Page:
Prince Harry has taken the stand.
The Duke of Sussex arrived at London's High Court on June 6 to testify in the phone hacking case against Mirror Group Newspapers, becoming the first senior British royal to testify in a court of law in more than a century.
In his 55-page witness statement, published in full by the New York Times, Harry wrote that he "genuinely feels that in every relationship that I've ever had—be that with friends, girlfriends, with family or with the army, there's always been a third party involved, namely the tabloid press."
Harry's case, according to the BBC (which was filed in 2019), involves 148 articles published between 1996 and 2010. His testimony comes nearly a month after MGN, which owns publications including Daily Mirror, Sunday Mirror, and Daily Express, apologized to the Duke of Sussex for a single instance of unlawfully gathering information amid the start of the trial.
"MGN unreservedly apologises for all such instances of UIG," the publisher's statement—written in a May 10 court filing—read, per the BBC, "and assures the claimants that such conduct will never be repeated." The company added that the violation in question, which isn't part of his lawsuit against MGN, "warrants compensation."
Buckingham Palace is not commenting on the ongoing trial.
Keep reading for every bombshell from his High Court appearance.
Prince Harry Blames the Press for Breakup With Chelsy Davy
In his written statement published by the NYT, the Duke of Sussex alleged that press intrusion put "a huge amount of unnecessary stress and strain" on his relationship with Chelsy Davy, whom he dated on-and-off from 2004 until 2010. He also recalled a trip with Chelsy to Bazaruto, in which he claims journalists and photographers from MGN, as well as other agencies, were able to arrive and "book into the hotel before we got there."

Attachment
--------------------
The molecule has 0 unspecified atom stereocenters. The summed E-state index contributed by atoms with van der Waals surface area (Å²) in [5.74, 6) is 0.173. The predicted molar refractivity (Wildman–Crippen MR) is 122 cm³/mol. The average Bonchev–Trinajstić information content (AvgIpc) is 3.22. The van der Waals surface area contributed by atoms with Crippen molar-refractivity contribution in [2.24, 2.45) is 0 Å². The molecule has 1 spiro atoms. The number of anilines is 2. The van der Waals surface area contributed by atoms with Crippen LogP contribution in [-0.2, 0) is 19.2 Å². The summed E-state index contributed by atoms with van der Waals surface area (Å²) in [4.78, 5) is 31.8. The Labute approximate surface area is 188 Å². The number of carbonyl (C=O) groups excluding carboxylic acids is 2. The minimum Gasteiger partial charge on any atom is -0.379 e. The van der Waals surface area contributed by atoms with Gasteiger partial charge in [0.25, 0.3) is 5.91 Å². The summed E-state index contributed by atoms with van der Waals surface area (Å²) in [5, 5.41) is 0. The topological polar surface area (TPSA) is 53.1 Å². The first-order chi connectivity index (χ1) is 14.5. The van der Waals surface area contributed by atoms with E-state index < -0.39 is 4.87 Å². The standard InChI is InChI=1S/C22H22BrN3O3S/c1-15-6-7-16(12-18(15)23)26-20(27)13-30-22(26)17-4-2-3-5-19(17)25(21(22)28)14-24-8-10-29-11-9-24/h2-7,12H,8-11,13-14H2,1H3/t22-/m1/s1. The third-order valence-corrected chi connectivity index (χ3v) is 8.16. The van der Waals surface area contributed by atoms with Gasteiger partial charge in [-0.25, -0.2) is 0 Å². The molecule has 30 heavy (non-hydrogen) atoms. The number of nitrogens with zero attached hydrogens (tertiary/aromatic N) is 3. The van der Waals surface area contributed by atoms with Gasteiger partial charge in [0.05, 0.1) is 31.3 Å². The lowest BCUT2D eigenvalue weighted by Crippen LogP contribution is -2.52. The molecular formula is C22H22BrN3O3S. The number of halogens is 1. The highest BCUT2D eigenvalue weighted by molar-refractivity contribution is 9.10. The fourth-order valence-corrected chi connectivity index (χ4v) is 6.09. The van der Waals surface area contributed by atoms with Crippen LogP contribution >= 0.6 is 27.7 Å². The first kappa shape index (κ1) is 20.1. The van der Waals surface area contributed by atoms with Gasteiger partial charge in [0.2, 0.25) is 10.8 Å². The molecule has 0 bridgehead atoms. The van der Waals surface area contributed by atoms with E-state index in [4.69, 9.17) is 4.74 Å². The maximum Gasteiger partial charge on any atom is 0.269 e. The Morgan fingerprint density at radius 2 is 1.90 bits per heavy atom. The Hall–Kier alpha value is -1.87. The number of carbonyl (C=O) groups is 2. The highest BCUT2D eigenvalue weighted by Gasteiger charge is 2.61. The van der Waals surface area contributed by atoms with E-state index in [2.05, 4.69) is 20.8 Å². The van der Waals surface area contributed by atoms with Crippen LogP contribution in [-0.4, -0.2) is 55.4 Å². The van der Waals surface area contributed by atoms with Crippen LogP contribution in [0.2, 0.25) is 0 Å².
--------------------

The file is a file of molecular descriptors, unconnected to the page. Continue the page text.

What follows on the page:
"I now believe they had blagged our flight details and hotel bookings and/or intercepted our voicemails," he wrote. "We were never on our own and able to enjoy each other's company away from the prying eyes of the tabloids."
Prince Harry added that the pressure "led her to make the decision that a royal life was not for her, which was incredibly upsetting for me at the time."
Princess Diana Believed Her Private Messages Were Listened To
Prince Harry claimed in his written statement that his late mother Princess Diana also believed her private messages were listened to using unlawful methods in the months leading up to her August 1997 death—a notion that makes him "feel physically sick."
More specifically, he pointed out that he was "shocked, disgusted and appalled when I was shown by my solicitors three hand-written letters from her to the well-known television personality Michael Barrymore," a British comedian and friend of the late royal. Harry went on to note an alleged passage from a March 1997 letter addressed to him, claiming that the press was aware of private details of their friendship.